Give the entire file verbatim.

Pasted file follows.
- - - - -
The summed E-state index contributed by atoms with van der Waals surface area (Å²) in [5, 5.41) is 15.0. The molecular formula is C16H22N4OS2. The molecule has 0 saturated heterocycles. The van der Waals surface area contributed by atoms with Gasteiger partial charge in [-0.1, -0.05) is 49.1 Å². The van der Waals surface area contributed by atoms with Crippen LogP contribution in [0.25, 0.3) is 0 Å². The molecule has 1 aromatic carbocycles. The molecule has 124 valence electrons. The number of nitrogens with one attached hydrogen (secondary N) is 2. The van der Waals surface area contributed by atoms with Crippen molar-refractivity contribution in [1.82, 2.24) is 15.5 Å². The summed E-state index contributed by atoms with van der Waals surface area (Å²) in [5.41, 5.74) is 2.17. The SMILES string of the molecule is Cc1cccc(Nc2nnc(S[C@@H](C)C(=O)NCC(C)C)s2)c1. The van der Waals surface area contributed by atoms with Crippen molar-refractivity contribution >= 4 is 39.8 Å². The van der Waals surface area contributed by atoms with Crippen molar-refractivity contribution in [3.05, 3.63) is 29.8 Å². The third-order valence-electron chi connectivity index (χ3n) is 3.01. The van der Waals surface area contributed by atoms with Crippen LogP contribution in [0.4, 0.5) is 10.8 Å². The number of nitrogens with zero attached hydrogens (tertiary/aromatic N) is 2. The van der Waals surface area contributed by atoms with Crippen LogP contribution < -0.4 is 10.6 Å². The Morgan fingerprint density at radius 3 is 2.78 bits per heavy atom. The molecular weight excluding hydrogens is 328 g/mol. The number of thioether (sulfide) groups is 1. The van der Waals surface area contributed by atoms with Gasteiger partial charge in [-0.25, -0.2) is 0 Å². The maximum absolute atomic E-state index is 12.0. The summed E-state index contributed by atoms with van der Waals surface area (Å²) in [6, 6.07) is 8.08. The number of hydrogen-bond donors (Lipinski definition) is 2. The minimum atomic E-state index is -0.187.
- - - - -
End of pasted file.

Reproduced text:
The summed E-state index contributed by atoms with van der Waals surface area (Å²) in [5, 5.41) is 15.0. The molecular formula is C16H22N4OS2. The molecule has 0 saturated heterocycles. The van der Waals surface area contributed by atoms with Gasteiger partial charge in [-0.1, -0.05) is 49.1 Å². The van der Waals surface area contributed by atoms with Crippen LogP contribution in [0.25, 0.3) is 0 Å². The molecule has 1 aromatic carbocycles. The molecule has 124 valence electrons. The number of nitrogens with one attached hydrogen (secondary N) is 2. The van der Waals surface area contributed by atoms with Crippen molar-refractivity contribution in [1.82, 2.24) is 15.5 Å². The summed E-state index contributed by atoms with van der Waals surface area (Å²) in [5.41, 5.74) is 2.17. The SMILES string of the molecule is Cc1cccc(Nc2nnc(S[C@@H](C)C(=O)NCC(C)C)s2)c1. The van der Waals surface area contributed by atoms with Crippen molar-refractivity contribution >= 4 is 39.8 Å². The van der Waals surface area contributed by atoms with Crippen molar-refractivity contribution in [3.05, 3.63) is 29.8 Å². The third-order valence-electron chi connectivity index (χ3n) is 3.01. The van der Waals surface area contributed by atoms with Crippen LogP contribution in [0.4, 0.5) is 10.8 Å². The number of nitrogens with zero attached hydrogens (tertiary/aromatic N) is 2. The van der Waals surface area contributed by atoms with Crippen LogP contribution < -0.4 is 10.6 Å². The Morgan fingerprint density at radius 3 is 2.78 bits per heavy atom. The molecular weight excluding hydrogens is 328 g/mol. The number of thioether (sulfide) groups is 1. The van der Waals surface area contributed by atoms with Gasteiger partial charge in [-0.25, -0.2) is 0 Å². The maximum absolute atomic E-state index is 12.0. The summed E-state index contributed by atoms with van der Waals surface area (Å²) in [6, 6.07) is 8.08. The number of hydrogen-bond donors (Lipinski definition) is 2. The minimum atomic E-state index is -0.187.